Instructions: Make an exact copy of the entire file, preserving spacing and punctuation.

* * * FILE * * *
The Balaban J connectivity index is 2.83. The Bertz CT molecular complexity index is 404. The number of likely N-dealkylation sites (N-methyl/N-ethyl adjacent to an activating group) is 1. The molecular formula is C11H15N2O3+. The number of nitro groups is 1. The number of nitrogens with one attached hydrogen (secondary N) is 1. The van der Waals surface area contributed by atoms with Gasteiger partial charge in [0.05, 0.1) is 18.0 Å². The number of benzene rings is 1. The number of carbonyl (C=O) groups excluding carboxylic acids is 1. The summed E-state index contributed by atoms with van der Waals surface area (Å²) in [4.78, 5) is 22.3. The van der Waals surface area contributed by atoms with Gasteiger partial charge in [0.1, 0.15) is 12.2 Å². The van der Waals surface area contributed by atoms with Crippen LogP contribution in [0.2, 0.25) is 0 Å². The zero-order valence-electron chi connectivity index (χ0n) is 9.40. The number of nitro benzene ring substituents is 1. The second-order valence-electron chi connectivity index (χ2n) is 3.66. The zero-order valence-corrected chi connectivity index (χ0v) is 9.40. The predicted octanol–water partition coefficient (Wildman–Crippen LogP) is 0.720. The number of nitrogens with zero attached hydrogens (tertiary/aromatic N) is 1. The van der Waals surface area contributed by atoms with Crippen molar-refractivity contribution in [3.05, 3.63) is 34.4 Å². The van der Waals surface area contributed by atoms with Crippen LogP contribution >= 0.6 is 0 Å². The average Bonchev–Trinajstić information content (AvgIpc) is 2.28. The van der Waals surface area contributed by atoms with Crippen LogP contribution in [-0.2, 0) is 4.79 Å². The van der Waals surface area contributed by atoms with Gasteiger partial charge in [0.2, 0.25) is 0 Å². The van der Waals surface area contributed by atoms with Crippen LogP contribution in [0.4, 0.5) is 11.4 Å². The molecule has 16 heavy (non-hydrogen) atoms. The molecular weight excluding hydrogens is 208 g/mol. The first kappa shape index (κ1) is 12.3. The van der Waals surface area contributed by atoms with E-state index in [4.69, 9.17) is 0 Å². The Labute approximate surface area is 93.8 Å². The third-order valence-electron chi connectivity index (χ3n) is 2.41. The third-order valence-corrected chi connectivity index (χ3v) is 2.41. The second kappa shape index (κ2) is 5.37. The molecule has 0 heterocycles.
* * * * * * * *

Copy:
The Balaban J connectivity index is 2.83. The Bertz CT molecular complexity index is 404. The number of likely N-dealkylation sites (N-methyl/N-ethyl adjacent to an activating group) is 1. The molecular formula is C11H15N2O3+. The number of nitro groups is 1. The number of nitrogens with one attached hydrogen (secondary N) is 1. The van der Waals surface area contributed by atoms with Gasteiger partial charge in [0.05, 0.1) is 18.0 Å². The number of benzene rings is 1. The number of carbonyl (C=O) groups excluding carboxylic acids is 1. The summed E-state index contributed by atoms with van der Waals surface area (Å²) in [4.78, 5) is 22.3. The van der Waals surface area contributed by atoms with Gasteiger partial charge in [0.1, 0.15) is 12.2 Å². The van der Waals surface area contributed by atoms with Crippen LogP contribution in [0.2, 0.25) is 0 Å². The zero-order valence-electron chi connectivity index (χ0n) is 9.40. The number of nitro benzene ring substituents is 1. The second-order valence-electron chi connectivity index (χ2n) is 3.66. The zero-order valence-corrected chi connectivity index (χ0v) is 9.40. The predicted octanol–water partition coefficient (Wildman–Crippen LogP) is 0.720. The number of nitrogens with zero attached hydrogens (tertiary/aromatic N) is 1. The van der Waals surface area contributed by atoms with Crippen molar-refractivity contribution in [3.05, 3.63) is 34.4 Å². The van der Waals surface area contributed by atoms with Crippen LogP contribution >= 0.6 is 0 Å². The average Bonchev–Trinajstić information content (AvgIpc) is 2.28. The van der Waals surface area contributed by atoms with Crippen LogP contribution in [-0.2, 0) is 4.79 Å². The van der Waals surface area contributed by atoms with Gasteiger partial charge in [0.2, 0.25) is 0 Å². The van der Waals surface area contributed by atoms with Crippen LogP contribution in [0.4, 0.5) is 11.4 Å². The molecule has 16 heavy (non-hydrogen) atoms. The molecular weight excluding hydrogens is 208 g/mol. The first kappa shape index (κ1) is 12.3. The van der Waals surface area contributed by atoms with E-state index in [4.69, 9.17) is 0 Å². The Labute approximate surface area is 93.8 Å². The third-order valence-electron chi connectivity index (χ3n) is 2.41. The third-order valence-corrected chi connectivity index (χ3v) is 2.41. The second kappa shape index (κ2) is 5.37. The molecule has 0 heterocycles.